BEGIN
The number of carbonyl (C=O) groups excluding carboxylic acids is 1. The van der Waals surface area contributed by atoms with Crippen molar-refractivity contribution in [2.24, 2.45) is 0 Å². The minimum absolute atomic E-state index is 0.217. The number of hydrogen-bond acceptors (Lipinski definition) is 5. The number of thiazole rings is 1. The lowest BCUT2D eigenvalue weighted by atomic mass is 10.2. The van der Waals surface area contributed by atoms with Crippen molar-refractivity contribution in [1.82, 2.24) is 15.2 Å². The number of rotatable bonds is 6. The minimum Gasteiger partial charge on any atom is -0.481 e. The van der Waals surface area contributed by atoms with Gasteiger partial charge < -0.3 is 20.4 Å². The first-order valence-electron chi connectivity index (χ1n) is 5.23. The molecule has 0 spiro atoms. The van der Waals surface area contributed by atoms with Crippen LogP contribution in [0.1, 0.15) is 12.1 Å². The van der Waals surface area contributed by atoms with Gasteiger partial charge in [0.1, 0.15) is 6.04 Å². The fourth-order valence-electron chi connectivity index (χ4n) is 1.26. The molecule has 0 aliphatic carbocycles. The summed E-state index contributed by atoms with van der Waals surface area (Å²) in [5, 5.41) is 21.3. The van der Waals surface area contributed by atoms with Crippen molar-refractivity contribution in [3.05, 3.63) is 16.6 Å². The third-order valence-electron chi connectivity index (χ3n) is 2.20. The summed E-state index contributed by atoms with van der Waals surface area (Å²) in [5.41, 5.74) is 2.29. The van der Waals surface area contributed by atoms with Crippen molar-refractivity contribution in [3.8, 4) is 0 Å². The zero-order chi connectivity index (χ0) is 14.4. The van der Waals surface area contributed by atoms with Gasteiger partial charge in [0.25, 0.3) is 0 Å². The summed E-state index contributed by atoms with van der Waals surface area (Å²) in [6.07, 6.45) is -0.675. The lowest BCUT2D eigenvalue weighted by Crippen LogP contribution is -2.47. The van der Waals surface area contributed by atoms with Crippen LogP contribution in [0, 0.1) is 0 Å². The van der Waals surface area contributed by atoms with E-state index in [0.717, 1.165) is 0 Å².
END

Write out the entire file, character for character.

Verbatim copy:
The number of carbonyl (C=O) groups excluding carboxylic acids is 1. The van der Waals surface area contributed by atoms with Crippen molar-refractivity contribution in [2.24, 2.45) is 0 Å². The minimum absolute atomic E-state index is 0.217. The number of hydrogen-bond acceptors (Lipinski definition) is 5. The number of thiazole rings is 1. The lowest BCUT2D eigenvalue weighted by atomic mass is 10.2. The van der Waals surface area contributed by atoms with Crippen molar-refractivity contribution in [1.82, 2.24) is 15.2 Å². The number of rotatable bonds is 6. The minimum Gasteiger partial charge on any atom is -0.481 e. The van der Waals surface area contributed by atoms with Gasteiger partial charge < -0.3 is 20.4 Å². The first-order valence-electron chi connectivity index (χ1n) is 5.23. The molecule has 0 spiro atoms. The van der Waals surface area contributed by atoms with Crippen LogP contribution in [0.1, 0.15) is 12.1 Å². The van der Waals surface area contributed by atoms with Gasteiger partial charge in [0.1, 0.15) is 6.04 Å². The fourth-order valence-electron chi connectivity index (χ4n) is 1.26. The molecule has 0 aliphatic carbocycles. The summed E-state index contributed by atoms with van der Waals surface area (Å²) in [5, 5.41) is 21.3. The van der Waals surface area contributed by atoms with Crippen molar-refractivity contribution in [3.05, 3.63) is 16.6 Å². The third-order valence-electron chi connectivity index (χ3n) is 2.20. The summed E-state index contributed by atoms with van der Waals surface area (Å²) in [5.41, 5.74) is 2.29. The van der Waals surface area contributed by atoms with Crippen molar-refractivity contribution in [3.8, 4) is 0 Å². The zero-order chi connectivity index (χ0) is 14.4. The van der Waals surface area contributed by atoms with Gasteiger partial charge in [0.25, 0.3) is 0 Å². The summed E-state index contributed by atoms with van der Waals surface area (Å²) in [6.07, 6.45) is -0.675. The lowest BCUT2D eigenvalue weighted by Crippen LogP contribution is -2.47. The van der Waals surface area contributed by atoms with Crippen LogP contribution in [0, 0.1) is 0 Å². The van der Waals surface area contributed by atoms with E-state index in [0.717, 1.165) is 0 Å².